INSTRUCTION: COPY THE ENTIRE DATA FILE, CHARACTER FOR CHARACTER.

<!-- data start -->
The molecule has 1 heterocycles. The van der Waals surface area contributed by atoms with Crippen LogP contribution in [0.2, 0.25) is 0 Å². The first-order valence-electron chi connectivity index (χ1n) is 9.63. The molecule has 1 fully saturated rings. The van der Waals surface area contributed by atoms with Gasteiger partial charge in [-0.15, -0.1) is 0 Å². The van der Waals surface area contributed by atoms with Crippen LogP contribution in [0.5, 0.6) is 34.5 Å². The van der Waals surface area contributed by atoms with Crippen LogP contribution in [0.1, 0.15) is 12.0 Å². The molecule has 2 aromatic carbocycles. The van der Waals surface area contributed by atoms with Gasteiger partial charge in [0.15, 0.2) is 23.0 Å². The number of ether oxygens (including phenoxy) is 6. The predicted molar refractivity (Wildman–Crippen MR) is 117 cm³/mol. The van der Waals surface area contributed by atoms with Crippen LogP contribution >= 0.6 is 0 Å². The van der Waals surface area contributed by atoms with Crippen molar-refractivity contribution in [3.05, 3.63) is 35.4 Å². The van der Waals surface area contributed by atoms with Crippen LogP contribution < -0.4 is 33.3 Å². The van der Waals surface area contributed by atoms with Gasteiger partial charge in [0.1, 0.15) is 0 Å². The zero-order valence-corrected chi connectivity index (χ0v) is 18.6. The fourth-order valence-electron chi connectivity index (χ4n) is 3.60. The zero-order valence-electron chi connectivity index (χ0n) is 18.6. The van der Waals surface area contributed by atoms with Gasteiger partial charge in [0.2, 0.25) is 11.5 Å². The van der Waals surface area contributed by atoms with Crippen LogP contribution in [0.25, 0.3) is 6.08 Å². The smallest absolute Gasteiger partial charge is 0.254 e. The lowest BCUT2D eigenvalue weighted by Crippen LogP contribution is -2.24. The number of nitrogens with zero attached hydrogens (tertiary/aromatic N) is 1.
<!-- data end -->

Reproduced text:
The molecule has 1 heterocycles. The van der Waals surface area contributed by atoms with Crippen LogP contribution in [0.2, 0.25) is 0 Å². The first-order valence-electron chi connectivity index (χ1n) is 9.63. The molecule has 1 fully saturated rings. The van der Waals surface area contributed by atoms with Gasteiger partial charge in [-0.15, -0.1) is 0 Å². The van der Waals surface area contributed by atoms with Crippen LogP contribution in [0.5, 0.6) is 34.5 Å². The van der Waals surface area contributed by atoms with Crippen LogP contribution in [0.1, 0.15) is 12.0 Å². The molecule has 2 aromatic carbocycles. The van der Waals surface area contributed by atoms with Gasteiger partial charge in [0.15, 0.2) is 23.0 Å². The number of ether oxygens (including phenoxy) is 6. The predicted molar refractivity (Wildman–Crippen MR) is 117 cm³/mol. The van der Waals surface area contributed by atoms with Crippen LogP contribution >= 0.6 is 0 Å². The van der Waals surface area contributed by atoms with Crippen molar-refractivity contribution in [3.05, 3.63) is 35.4 Å². The van der Waals surface area contributed by atoms with Crippen LogP contribution < -0.4 is 33.3 Å². The van der Waals surface area contributed by atoms with Gasteiger partial charge in [0.1, 0.15) is 0 Å². The zero-order valence-corrected chi connectivity index (χ0v) is 18.6. The fourth-order valence-electron chi connectivity index (χ4n) is 3.60. The zero-order valence-electron chi connectivity index (χ0n) is 18.6. The van der Waals surface area contributed by atoms with Gasteiger partial charge in [0.2, 0.25) is 11.5 Å². The van der Waals surface area contributed by atoms with Crippen LogP contribution in [0.25, 0.3) is 6.08 Å². The smallest absolute Gasteiger partial charge is 0.254 e. The lowest BCUT2D eigenvalue weighted by Crippen LogP contribution is -2.24. The number of nitrogens with zero attached hydrogens (tertiary/aromatic N) is 1.